“June, July and August bar sales were very strong last year but this Summer hasn’t quite hit those levels” LVA Chief Executive Donall O’Keeffe told Drinks Industry Ireland, “but it was still a good, solid Summer.
“Tourism numbers were excellent and yes, while the British may be reigning in their spending they’re still coming in good numbers and despite the €uro/Sterling exchange rate weakening again to 91-92 pence to the €uro, overall tourism numbers are excellent while the numbers of tourists into Dublin have been excellent too.”
However he acknowledged “an emerging unease and uncertainty about consumer confidence” as people got more “edgy” about Brexit.
“Property prices are starting to fall and are now close to last year’s levels,” he added, “Nationally, the on-trade is likely to be significantly weaker but Dublin trade levels are close to last year, so it was a good Summer – not a great Summer… That unease consumers are experiencing will probably intensify until Brexit is sorted.”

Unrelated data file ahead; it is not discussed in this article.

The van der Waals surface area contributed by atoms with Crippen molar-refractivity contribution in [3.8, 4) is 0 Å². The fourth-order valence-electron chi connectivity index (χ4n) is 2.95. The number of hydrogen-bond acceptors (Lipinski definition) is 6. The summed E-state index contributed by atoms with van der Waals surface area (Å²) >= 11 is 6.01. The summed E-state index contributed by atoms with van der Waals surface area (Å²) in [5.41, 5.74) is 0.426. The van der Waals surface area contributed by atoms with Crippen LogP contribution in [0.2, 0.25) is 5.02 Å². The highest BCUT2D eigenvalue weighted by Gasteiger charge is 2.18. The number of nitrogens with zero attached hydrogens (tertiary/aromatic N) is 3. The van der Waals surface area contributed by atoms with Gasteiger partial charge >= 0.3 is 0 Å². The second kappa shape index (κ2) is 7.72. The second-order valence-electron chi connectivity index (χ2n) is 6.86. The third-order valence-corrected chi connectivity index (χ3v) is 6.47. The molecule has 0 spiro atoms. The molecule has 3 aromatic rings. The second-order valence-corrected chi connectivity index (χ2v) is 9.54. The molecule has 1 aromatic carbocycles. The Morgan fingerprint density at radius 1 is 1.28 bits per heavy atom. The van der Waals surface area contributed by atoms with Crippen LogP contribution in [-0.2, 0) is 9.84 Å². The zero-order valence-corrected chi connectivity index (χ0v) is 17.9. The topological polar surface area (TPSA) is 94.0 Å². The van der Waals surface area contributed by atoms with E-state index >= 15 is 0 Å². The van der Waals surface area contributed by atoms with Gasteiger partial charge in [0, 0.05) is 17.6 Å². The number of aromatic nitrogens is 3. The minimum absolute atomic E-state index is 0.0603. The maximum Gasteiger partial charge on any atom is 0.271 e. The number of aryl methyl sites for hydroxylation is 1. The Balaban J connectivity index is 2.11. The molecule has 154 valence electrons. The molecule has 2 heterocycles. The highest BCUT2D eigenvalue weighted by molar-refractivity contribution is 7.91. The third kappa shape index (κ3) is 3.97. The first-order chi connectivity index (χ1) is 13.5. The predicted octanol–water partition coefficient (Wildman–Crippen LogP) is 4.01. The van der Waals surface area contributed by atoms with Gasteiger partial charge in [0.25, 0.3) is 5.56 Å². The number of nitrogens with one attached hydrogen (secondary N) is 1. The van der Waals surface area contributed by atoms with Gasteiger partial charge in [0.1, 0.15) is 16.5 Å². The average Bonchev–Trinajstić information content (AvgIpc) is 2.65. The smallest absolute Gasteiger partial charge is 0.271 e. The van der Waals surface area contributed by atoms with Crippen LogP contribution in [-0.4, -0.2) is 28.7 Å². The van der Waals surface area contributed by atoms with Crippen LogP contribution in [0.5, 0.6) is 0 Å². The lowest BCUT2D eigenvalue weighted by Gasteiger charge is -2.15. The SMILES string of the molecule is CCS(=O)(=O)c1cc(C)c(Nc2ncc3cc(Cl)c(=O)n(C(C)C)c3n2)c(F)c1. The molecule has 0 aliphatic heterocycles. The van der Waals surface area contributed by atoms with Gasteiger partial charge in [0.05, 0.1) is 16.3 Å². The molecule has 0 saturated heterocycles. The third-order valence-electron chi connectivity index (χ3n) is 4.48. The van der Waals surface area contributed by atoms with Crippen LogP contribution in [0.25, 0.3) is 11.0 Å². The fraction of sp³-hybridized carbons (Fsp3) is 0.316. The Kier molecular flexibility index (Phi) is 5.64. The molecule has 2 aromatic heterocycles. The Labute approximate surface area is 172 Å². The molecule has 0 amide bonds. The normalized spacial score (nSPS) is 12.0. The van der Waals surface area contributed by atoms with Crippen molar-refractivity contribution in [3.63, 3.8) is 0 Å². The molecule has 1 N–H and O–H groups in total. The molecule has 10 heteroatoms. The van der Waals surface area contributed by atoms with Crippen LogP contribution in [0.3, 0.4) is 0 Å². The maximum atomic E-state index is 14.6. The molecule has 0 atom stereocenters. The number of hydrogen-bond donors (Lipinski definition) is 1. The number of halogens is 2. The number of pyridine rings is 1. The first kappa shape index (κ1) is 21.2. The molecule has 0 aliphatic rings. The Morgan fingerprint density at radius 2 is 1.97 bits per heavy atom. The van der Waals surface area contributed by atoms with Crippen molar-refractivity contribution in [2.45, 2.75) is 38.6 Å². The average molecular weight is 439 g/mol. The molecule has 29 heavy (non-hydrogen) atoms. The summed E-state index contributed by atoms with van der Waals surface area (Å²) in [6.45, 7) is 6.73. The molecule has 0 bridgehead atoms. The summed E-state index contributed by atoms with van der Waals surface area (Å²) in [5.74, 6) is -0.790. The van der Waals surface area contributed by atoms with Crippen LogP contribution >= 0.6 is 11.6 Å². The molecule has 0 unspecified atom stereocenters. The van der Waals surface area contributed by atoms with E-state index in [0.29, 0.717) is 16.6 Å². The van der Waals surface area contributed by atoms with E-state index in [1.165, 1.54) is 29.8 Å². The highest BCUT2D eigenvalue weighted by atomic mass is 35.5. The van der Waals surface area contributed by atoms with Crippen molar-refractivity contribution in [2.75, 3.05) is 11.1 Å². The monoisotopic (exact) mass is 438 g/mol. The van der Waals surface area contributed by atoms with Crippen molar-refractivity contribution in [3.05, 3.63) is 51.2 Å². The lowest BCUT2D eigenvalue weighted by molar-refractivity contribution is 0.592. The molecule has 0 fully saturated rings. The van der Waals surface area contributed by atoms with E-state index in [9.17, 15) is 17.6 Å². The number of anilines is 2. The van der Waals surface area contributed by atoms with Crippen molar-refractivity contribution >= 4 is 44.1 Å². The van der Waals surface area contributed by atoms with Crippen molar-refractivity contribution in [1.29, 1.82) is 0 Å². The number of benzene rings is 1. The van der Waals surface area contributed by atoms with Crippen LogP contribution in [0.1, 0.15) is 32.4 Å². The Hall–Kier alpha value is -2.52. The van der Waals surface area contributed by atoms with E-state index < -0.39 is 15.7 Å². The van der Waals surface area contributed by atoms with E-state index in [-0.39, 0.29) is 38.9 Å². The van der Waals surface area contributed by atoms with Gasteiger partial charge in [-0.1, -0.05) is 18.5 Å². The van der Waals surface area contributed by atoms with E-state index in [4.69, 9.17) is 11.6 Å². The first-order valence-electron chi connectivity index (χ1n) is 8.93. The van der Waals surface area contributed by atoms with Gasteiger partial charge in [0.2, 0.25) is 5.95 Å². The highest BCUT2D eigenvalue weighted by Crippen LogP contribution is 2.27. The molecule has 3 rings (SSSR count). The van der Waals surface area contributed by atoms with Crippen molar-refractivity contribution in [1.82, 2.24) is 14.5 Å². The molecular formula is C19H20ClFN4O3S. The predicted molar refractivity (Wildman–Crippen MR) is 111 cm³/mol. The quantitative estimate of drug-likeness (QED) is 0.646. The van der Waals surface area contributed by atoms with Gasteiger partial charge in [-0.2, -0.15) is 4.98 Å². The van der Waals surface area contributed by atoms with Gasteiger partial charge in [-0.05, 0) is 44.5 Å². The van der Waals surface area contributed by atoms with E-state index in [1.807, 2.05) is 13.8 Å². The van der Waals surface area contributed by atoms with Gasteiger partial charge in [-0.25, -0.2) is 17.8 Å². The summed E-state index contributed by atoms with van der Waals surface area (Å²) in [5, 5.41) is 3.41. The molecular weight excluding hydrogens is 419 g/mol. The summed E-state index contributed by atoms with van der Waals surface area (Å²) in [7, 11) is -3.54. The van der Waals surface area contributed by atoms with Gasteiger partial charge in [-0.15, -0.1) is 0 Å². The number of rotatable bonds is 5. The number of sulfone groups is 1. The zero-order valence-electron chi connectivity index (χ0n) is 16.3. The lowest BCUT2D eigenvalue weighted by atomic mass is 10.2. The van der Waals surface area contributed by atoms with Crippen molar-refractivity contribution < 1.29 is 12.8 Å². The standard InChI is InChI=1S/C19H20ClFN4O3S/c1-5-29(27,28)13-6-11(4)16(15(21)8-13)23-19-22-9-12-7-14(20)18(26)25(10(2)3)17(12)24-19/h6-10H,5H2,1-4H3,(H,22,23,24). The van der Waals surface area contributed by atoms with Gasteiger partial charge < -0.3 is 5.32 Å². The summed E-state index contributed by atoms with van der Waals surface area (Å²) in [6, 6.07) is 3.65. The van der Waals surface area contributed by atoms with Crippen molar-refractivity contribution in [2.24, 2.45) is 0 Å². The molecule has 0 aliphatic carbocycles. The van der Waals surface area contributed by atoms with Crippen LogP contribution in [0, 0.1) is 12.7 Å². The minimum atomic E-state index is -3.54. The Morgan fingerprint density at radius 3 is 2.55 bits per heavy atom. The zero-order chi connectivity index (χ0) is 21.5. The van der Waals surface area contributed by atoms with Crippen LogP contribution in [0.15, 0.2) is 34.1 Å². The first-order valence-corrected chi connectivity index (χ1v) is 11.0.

Feedback from the trade outside Dublin tends to re-inforce Donall O’Keeffe’s view and would suggest that the Summer season was well back on 2018.
“2018 was exceptional from a weather perspective and that fed into a strong feelgood factor resulting in better spend,” commented VFI Chief Executive Padraig Cribben, “There’s also some evidence that the poorer weather this year resulted in more people holidaying abroad.
“While the official figures show that tourism numbers are up, the figures for Quarter 1 are replicated in Quarter 2 and show that the spend is down. This is more so with British tourists and this affects the bar trade most as the British tourist is more pub-centred than European or North American tourists.
“The feeling is that consumer confidence at home is lower, primarily due to all the negative hype around Brexit. Also a combination of the move in VAT and new drink-driving regulations are affecting rural areas.
“All-in-all a challenging few months,” he concluded.
UK pub market up
The UK reports spend in pubs up 10.9% year-on-year to August in the face of more generally subdued consumer spend, up just 1.3% compared to the previous August (which was up 4.5% on the August before that) according to recently-published Barclaycard data.
Interestingly, Barclaycard also reveals that one in five consumers in the UK has begun stockpiling everyday items in case of future shortages while one in four 18 to 34 year-olds had begun this practice.